Comment

MAGNIFICAT: The week ahead

Prayers outside the Mother Emanuel Church (PA)

I have been visiting Charleston, South Carolina, for a conference of people involved in classical education, who wished to honour my late husband, Stratford. The theme of this year’s conference was ‘Harmony’. People of all Christian denominations were involved, and there was much discussion of how we can achieve unity and harmony within families and communities, without crushing the individual contribution of each person, each charism.

A key to this question is given in the Gospel for the Feast of St Bridget on July 23 this week (John 15:1-8). Jesus reminds us that he is the true vine. “If you remain in me and my words remain in you, you may ask what you will and you shall get it.”

Just down the road from the conference, is Mother Emanuel African Methodist Episcopal church, where just over a month ago a crazed white supremacist shot nine black parishioners dead as they took part in a bible study. A number of us went down there to pray, for the dead, and for their families and friends. Outside the church is a large sign, which reads: “We forgive, as we are forgiven.”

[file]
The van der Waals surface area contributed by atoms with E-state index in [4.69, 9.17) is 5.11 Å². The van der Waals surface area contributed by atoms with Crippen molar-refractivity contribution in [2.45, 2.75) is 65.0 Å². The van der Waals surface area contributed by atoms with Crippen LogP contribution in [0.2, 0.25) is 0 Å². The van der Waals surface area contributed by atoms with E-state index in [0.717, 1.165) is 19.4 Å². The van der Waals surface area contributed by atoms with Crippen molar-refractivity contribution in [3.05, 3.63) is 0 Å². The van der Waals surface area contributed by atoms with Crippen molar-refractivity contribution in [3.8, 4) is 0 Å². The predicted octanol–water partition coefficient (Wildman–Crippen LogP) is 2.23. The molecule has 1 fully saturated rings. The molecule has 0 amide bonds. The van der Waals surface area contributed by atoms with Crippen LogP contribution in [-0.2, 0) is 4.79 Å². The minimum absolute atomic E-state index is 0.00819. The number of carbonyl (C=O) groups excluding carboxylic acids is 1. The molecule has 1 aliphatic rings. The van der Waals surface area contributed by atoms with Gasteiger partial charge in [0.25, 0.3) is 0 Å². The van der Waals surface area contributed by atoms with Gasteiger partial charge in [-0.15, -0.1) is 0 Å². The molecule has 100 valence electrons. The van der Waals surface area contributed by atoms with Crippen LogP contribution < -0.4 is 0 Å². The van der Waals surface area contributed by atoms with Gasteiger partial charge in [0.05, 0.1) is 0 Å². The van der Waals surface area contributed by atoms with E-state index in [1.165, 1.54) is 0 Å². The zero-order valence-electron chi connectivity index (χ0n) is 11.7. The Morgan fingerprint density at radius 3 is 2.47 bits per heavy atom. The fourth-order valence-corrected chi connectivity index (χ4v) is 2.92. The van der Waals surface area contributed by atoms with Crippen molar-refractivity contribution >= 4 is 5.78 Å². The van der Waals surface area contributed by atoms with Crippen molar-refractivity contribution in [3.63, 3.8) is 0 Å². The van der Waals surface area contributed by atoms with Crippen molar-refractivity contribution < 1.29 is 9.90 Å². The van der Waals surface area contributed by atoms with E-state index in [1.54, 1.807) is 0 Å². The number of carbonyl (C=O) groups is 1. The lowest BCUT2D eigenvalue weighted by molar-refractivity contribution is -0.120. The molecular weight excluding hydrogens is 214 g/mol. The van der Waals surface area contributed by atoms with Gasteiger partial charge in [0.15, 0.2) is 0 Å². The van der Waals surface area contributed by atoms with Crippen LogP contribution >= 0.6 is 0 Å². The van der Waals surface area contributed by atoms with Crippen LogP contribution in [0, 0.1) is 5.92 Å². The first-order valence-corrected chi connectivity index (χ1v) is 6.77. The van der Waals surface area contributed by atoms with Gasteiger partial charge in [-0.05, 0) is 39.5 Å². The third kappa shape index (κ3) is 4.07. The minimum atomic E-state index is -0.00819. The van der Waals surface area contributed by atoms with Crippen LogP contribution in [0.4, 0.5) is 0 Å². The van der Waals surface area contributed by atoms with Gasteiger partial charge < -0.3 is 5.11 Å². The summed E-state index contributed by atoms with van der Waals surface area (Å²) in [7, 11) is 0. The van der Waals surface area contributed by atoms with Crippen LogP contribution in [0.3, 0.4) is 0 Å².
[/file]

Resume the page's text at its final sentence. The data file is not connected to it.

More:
The first impulse on being subjected to such horror is to judge the person we perceive as our enemy. Yet in the reading from Corinthians for the Feast of St Mary Magdalene on July 22, St Paul proposes a different perspective (2 Corinthians 5:16-17). “From now onwards, therefore, we do not judge anyone by the standards of the flesh… for anyone who is in Christ there is a new creation; the old creation has gone, and now the new one is here.”

The parish of Mother Emanuel, indeed all of the black community here, have given witness to this perspective in the most powerful way possible. They did not ask for this attack. But they did ask for the grace to respond to it in a Christ-like way. In them it is clear that his words remain, and are fruitful.

Leonie Caldecott is the editor of MAGNIFICAT UK and Ireland

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